The report’s actual predictions continue in much the same credulous vein. The report confidently states, “India will move from a low-income country to an upper-middle-income country.” That of course did not happen. As of today, India is very far away from being an upper-middle-income country (it would need to double its per capital gross national income to enter that bloc). Like its Raj siblings, Pakistan and Bangladesh, India is a lower-middle-income country. However, India’s small southern neighbour, Sri Lanka did quietly, unheralded by superpower prophecies, become an upper-middle-income country in 2019.
More: “Combined with the enormous opportunities for creation of new employment opportunities, the incidence of unemployment could be almost eliminated by 2020.” As we read this in 2020, we know there were no such “enormous opportunities.” Unlike a Vietnam or Bangladesh, India was unable to develop mass manufacturing industries. In fact, the unemployment rate in 2017-18 stood at a 45-year high following the Modi government’s disastrous move to demonetise high value currency notes.
At one point, it lists out India’s 2020 targets, “not only to reach these reference levels but to surpass them in many cases.” The confidence was misplaced. India in 2020 did not reach any of the planning commission’s targets.
For example, the report assumed India’s female adult literacy rate will be 94% by 2020. But according to latest figures from the previous census, that stands at only 65%. Infant mortality will be 22.5 per 1000 births, predicted Vision 2020. But latest figures from 2017 have it at 33, well above the global average. Child malnutrition based on weight for age will be only 8%, said the report. In reality, it is more than four times that prediction at 32.7% (India in 2020 is one of the most malnourished societies on earth).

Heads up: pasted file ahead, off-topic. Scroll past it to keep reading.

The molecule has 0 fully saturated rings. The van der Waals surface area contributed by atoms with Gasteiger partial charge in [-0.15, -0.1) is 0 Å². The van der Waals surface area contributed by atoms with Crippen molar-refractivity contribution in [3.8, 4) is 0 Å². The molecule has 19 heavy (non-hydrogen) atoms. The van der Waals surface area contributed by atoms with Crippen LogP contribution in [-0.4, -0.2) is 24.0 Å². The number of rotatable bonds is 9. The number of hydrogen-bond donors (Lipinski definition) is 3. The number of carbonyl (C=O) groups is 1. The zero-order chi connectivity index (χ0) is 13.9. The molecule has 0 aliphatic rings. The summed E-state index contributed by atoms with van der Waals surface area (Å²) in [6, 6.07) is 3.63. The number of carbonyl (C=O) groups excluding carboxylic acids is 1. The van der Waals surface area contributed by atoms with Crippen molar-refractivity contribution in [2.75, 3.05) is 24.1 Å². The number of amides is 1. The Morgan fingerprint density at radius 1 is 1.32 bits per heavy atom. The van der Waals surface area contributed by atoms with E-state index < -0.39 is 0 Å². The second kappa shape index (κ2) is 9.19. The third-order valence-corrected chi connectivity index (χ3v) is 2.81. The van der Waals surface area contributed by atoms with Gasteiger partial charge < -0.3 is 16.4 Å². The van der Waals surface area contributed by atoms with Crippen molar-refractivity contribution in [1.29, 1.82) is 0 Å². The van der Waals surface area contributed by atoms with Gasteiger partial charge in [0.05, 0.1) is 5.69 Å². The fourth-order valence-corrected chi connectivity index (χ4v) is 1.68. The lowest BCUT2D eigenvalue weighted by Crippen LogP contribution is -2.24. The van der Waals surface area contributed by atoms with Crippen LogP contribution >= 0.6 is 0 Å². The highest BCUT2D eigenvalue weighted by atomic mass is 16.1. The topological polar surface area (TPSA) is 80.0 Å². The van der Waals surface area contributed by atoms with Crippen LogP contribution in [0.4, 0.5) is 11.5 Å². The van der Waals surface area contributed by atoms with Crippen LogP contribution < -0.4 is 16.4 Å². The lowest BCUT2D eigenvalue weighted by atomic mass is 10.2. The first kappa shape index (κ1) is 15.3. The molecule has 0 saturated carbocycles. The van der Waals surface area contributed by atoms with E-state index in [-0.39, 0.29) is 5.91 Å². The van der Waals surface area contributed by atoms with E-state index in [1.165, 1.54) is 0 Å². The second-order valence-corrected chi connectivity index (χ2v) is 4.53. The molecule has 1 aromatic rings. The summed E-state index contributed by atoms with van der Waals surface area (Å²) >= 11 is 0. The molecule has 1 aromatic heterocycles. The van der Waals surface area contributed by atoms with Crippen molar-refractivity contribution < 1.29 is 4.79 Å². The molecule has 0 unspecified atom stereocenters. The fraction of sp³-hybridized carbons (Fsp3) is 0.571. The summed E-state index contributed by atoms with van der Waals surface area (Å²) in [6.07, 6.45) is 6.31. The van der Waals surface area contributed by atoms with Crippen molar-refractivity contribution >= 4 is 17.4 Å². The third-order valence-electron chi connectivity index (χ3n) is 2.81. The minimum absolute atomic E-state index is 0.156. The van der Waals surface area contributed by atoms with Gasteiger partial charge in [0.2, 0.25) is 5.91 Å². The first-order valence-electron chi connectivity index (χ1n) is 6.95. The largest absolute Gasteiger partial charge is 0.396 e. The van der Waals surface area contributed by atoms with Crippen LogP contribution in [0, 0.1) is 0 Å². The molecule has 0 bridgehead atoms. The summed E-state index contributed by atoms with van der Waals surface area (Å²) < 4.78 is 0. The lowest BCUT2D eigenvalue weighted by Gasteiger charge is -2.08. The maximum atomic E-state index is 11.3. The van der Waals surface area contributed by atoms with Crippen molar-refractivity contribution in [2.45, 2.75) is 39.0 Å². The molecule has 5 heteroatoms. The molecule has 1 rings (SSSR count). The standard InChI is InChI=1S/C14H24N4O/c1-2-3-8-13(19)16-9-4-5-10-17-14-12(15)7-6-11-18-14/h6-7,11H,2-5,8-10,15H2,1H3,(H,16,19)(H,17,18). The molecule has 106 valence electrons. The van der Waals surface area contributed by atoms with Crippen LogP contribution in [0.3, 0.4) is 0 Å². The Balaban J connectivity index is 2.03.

While the Superpower 2020 predictions did not materialise, that did not mean they did not result in anything useful. The forecast was so wildly off the mark that the internet smelled blood, seeing in it a rich source of irony: perfect raw material for memes.
Two version of the “Superpower by 2020” meme popped up. One circulated on international messaging boards such as Reddit and 4chan, mocking Indian claims to superpower status. Memes often contrasted this prediction with the country’s severe open defecation crisis—an unusually elementary problem for an emerging superpower to have.
The other version circulated within the country: Indians derided the claim that their country would go from underdeveloped to superpower in such a short time span. The meme mostly circulated in the form of a diptych, with one panel consisting of a regular photo of India labelled “December 31, 2019.” The next panel labelled “January 1, 2020” saw India miraculously transformed, usually using images from highly-developed countries or even digital graphics.
In spite of the fact that the original superpower 2020 prediction was widely off the mark, versions of it continue to survive (even if they pop up far less frequently now). During the 2019 Lok Sabha elections, BJP President Amit Shah promised voters that India would become a superpower by 2024 if Narendra Modi was voted back as prime minister. Earlier in 2018, Union minister Jitendra Singh claimed that Modi would fulfil Kalam’s “Vision 2020”—although, wisely he did not mention by which year.
Some of this might seem funny or absurd. Indeed, some of it is. Yet, this does not mean there aren’t real costs associated with this “superpower 2020” business. It seems for the past two decades, many Indian policy planners were designing programmes based on absurdly unachievable targets. This would have had real implications in terms of misplaced allocations.
In the first few decades after Independence, East and South East Asia raced past India. Now, experts such as economist Amartya Sen have flagged the fact that India is even losing out to its South Asian neighbours such as Bangladesh, Nepal and Sri Lanka, who are being able to offer their people better standards of living.
All this while India—home to a sixth of humanity—tragicomically, keeps dreaming of becoming a superpower.